Every owner needs help with looking after their dog sometimes but how many bother to check the credentials of their sitter?
It is a legal requirement for anyone boarding a dog in England and Wales to have been inspected and licensed by their local authority.
Many people use pet sitting agencies in the mistaken assumption that they will get a competent, trustworthy and accredited service.
Such a false belief within a largely unregulated industry led to the death of a puppy when a sitter ignored the instructions of the owners and walked the dog in her garden and then left him in a conservatory in some of the hottest temperatures that the UK has experienced. The dog had been left briefly on a trial basis before the owners went on holiday abroad.
The agency, Rover.com, is an international brand with a background check on employees that doesn’t even mention competencies for working with animals. Do you want to know that your dog sitter is not on the sex offender register or would you rather know that they have at least enough ability to understand that a young, brachycephalic dog is especially prone to heat stress during an unprecedented heatwave? The background check is no more than anyone can do themselves for a small fee but does not include checking whether the sitter is boarding legally within their jurisdiction.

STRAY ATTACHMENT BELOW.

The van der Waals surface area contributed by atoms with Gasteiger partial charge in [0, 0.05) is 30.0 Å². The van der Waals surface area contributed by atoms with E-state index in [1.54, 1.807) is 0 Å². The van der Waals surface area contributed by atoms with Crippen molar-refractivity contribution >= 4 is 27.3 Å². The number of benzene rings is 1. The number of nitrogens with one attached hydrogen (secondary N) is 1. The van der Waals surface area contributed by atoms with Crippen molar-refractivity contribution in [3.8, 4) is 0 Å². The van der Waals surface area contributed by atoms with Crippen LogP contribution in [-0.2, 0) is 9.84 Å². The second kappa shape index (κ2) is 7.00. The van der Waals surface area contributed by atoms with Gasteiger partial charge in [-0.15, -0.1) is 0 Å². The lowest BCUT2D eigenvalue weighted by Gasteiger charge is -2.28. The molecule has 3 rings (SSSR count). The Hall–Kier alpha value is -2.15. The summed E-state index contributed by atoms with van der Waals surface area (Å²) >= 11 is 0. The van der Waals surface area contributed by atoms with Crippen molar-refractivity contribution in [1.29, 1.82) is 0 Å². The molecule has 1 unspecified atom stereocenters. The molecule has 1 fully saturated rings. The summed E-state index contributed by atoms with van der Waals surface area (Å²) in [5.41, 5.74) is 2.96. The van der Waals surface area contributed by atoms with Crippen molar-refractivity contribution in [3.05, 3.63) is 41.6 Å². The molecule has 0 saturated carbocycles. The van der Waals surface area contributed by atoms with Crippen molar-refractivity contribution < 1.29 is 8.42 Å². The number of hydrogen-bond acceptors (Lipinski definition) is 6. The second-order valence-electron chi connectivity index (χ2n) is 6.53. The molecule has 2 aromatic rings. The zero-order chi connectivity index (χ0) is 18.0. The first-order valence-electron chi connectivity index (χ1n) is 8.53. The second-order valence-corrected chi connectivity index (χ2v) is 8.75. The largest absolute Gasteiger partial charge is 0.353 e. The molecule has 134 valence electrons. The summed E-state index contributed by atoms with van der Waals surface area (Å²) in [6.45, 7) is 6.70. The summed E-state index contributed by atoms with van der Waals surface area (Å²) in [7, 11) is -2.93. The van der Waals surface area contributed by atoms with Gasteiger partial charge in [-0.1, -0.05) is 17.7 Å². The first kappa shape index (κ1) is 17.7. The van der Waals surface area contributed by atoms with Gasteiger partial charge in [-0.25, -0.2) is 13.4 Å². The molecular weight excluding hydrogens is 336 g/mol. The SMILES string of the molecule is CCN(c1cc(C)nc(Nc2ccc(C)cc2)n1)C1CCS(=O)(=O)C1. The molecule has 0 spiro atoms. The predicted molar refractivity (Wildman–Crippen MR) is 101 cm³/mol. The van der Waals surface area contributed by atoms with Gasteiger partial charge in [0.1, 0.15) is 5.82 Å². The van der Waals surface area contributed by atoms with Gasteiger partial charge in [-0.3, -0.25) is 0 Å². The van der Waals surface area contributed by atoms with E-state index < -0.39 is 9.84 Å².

The case is currently under investigation by the police but Rover.com just promised to “remove the sitter” from their platform and not allow them to take any more bookings.
It can seem too much hassle to run a check via your local authority for boarders but it could result in your dog dying. The legislation is there for a reason but it is obvious that these get-rich-quick companies make empty promises abut checks and you cannot assume that your dog will be safe.
The happy smiling images of the staff on Rover.com’s website say nothing about their competencies. If you look at the careers that they offer, it is clear that they are basically a software platform taking advantage of the fact that too many people think that dog sitting is a sinecure that simply requires them to like dogs – and maybe not even that.
Surely no holiday is worth your dog’s life?
The final bitter irony – if you look closely at the screenshot of Rover.com’s homepage, you will see that they donate £1 to the RSPCA for every new customer.